2. 60+ AV engines is certainly way more powerful than just relying on Windows Defender, or your one AV of choice, trusting them to have the latest up to date signatures for all the malware. Crowd-sourcing at its best! 0/60 means that none of the AV engines detected anything. Sometime you will see one or 2 hits, but they would usually be false positives, especially with the lesser known AV engines.

In my opinion, your local AV has already scanned the files on your PC, so why not get a second opinion from 60+ of the worlds finest scanning engines? What is there to lose?


#8

I think you crystallized the big issues for me. Is Virus Total slurping data in exchange for virus scanning services? VT’s section on “Information we collect to provide you with the services includes:” gives pause with talk of unique identifiers, local storage, etc…

If I’ve paid for a product - e.g. Glasswire, I don’t expect data to be slurped. The exchange is money for software, not data to be monetized for software.

Glasswire advertises “Privacy & Security Features” on it’s splash page. Privacy and Security are hard to get right. Glasswire has been sloppy with this decision and this version upgrade. Is GW’s priority my personal privacy & security or are they angling to sell the product and move along?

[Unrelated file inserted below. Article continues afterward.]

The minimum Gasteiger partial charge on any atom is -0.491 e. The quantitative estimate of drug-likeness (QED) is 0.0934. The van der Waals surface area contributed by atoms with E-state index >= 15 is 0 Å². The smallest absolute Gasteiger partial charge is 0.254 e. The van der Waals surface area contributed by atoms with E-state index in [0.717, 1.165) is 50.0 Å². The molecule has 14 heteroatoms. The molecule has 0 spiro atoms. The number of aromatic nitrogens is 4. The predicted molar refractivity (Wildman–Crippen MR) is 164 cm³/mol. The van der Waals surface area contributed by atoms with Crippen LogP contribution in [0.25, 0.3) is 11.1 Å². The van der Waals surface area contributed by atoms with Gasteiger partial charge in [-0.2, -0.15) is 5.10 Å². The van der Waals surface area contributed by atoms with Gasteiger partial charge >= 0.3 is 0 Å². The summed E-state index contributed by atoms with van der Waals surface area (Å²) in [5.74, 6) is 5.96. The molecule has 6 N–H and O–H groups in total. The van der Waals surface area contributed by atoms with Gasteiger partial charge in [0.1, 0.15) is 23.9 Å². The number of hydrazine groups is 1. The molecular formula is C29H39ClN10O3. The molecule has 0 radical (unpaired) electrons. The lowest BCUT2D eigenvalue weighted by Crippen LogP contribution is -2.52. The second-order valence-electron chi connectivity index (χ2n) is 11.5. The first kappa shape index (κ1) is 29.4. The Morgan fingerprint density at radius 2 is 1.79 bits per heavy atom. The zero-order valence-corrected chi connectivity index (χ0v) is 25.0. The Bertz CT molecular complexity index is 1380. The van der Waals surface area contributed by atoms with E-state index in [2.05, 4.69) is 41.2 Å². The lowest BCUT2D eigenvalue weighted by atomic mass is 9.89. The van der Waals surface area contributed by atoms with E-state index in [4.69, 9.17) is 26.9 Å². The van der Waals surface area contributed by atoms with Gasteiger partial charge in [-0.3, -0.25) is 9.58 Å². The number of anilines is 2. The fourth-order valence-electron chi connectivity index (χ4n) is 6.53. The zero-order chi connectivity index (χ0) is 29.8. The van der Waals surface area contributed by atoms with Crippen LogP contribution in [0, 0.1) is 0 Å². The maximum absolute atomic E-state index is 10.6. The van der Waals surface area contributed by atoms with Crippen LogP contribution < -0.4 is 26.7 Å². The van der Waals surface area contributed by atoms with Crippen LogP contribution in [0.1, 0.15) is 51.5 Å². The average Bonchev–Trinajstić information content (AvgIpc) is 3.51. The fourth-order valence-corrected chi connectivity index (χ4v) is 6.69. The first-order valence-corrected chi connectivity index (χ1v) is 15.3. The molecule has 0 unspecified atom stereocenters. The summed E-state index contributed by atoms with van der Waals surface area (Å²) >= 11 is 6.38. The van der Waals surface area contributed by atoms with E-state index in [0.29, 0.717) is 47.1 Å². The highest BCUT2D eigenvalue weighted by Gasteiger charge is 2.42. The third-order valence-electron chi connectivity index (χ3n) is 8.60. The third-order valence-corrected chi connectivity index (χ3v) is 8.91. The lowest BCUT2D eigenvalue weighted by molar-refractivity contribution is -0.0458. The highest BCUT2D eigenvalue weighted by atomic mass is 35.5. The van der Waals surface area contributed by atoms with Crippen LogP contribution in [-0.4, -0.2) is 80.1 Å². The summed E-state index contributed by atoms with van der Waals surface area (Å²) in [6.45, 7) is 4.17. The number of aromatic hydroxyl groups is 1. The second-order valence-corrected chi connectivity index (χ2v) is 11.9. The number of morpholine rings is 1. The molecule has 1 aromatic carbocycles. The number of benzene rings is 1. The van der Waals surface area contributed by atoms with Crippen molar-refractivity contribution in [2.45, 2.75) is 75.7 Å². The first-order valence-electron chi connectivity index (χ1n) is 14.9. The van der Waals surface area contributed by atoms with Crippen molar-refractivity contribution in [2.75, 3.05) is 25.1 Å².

For me, it’s an uninstall and moving along…


#9

Right, I understand that point of view regarding data collection and respect that.

But we are talking about an OPTIONAL feature in Glasswire, that you can disable with one click.

Implementing a scan in GW with your local antivirus is redundant, because your local AV should have real-time scanning enabled by default. All executables on your local system will have already been scanned on file access, so really no point in scanning again when they access the network. That is not really the job of a firewall anyway, it’s just a second opinion scan in this case.

But anyway, there are probably many users such as myself that consider VirusTotal scanning a bonus feature, but since it can be disabled, it should not be an issue for anyone. Uninstalling it appears to be unnecessary overkill. If you otherwise like the program, just customize to fit your requirements. :grinning:


#10

You are correct, VirusTotal is optional.

Just to be clear, VirusTotal is off by default and must be turned on under the top left GlassWire menu under “settings”. Even if VirusTotal is on it will only use your data if you manually analyze something, or if you turn on the “automatically analyze” feature. The “automatically analyze” feature will only analyze network related apps that access the network.

VirusTotal does not want to use much data because it will waste their own bandwidth, so it almost always uses and checks hashes (a small string of numbers). VirusTotal will very rarely need to upload an entire file, but we put a notice on the settings window that GlassWire will use some data.

On top of this VirusTotal can only be turned on by the admin of the PC and it is locked off by default.

This screenshot below is from someone who has turned VirusTotal on (I did). Please note VirusTotal is off by default with GlassWire and with the settings shown below you have to manually click “analyze” to use the feature at all with one file at a time.